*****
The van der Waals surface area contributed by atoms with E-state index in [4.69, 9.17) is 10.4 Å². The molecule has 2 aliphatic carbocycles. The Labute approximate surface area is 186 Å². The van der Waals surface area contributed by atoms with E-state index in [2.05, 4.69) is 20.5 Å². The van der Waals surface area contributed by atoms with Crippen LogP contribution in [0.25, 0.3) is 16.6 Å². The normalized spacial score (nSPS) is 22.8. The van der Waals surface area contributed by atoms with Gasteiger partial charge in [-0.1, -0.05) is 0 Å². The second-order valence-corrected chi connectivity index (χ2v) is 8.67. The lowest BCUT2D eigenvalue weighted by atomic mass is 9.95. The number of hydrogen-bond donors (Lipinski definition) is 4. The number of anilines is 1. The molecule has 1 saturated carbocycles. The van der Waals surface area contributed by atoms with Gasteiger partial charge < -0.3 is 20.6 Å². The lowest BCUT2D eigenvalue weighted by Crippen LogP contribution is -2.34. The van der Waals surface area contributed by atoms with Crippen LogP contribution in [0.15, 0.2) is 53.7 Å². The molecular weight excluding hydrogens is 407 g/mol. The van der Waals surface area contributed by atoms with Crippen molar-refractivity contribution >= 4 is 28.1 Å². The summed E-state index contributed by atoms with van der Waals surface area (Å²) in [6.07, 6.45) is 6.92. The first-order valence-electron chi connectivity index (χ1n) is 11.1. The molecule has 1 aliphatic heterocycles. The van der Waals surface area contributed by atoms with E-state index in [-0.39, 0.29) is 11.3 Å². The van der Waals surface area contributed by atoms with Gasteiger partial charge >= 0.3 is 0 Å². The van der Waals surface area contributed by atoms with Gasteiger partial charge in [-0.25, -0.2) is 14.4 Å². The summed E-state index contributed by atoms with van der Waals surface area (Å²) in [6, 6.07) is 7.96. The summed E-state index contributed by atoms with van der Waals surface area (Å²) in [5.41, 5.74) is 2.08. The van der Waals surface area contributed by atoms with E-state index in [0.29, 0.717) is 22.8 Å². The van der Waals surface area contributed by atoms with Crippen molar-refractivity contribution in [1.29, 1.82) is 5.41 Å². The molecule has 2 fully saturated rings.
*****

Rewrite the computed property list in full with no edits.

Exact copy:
The van der Waals surface area contributed by atoms with E-state index in [4.69, 9.17) is 10.4 Å². The molecule has 2 aliphatic carbocycles. The Labute approximate surface area is 186 Å². The van der Waals surface area contributed by atoms with E-state index in [2.05, 4.69) is 20.5 Å². The van der Waals surface area contributed by atoms with Crippen LogP contribution in [0.25, 0.3) is 16.6 Å². The normalized spacial score (nSPS) is 22.8. The van der Waals surface area contributed by atoms with Gasteiger partial charge in [-0.1, -0.05) is 0 Å². The second-order valence-corrected chi connectivity index (χ2v) is 8.67. The lowest BCUT2D eigenvalue weighted by atomic mass is 9.95. The number of hydrogen-bond donors (Lipinski definition) is 4. The number of anilines is 1. The molecule has 1 saturated carbocycles. The van der Waals surface area contributed by atoms with Gasteiger partial charge < -0.3 is 20.6 Å². The lowest BCUT2D eigenvalue weighted by Crippen LogP contribution is -2.34. The van der Waals surface area contributed by atoms with Crippen LogP contribution in [0.15, 0.2) is 53.7 Å². The molecular weight excluding hydrogens is 407 g/mol. The van der Waals surface area contributed by atoms with Crippen molar-refractivity contribution >= 4 is 28.1 Å². The summed E-state index contributed by atoms with van der Waals surface area (Å²) in [6.07, 6.45) is 6.92. The first-order valence-electron chi connectivity index (χ1n) is 11.1. The molecule has 1 aliphatic heterocycles. The van der Waals surface area contributed by atoms with E-state index in [-0.39, 0.29) is 11.3 Å². The van der Waals surface area contributed by atoms with Gasteiger partial charge >= 0.3 is 0 Å². The van der Waals surface area contributed by atoms with Gasteiger partial charge in [-0.25, -0.2) is 14.4 Å². The summed E-state index contributed by atoms with van der Waals surface area (Å²) in [6, 6.07) is 7.96. The summed E-state index contributed by atoms with van der Waals surface area (Å²) in [5.41, 5.74) is 2.08. The van der Waals surface area contributed by atoms with E-state index in [0.29, 0.717) is 22.8 Å². The van der Waals surface area contributed by atoms with Crippen molar-refractivity contribution in [1.29, 1.82) is 5.41 Å². The molecule has 2 fully saturated rings.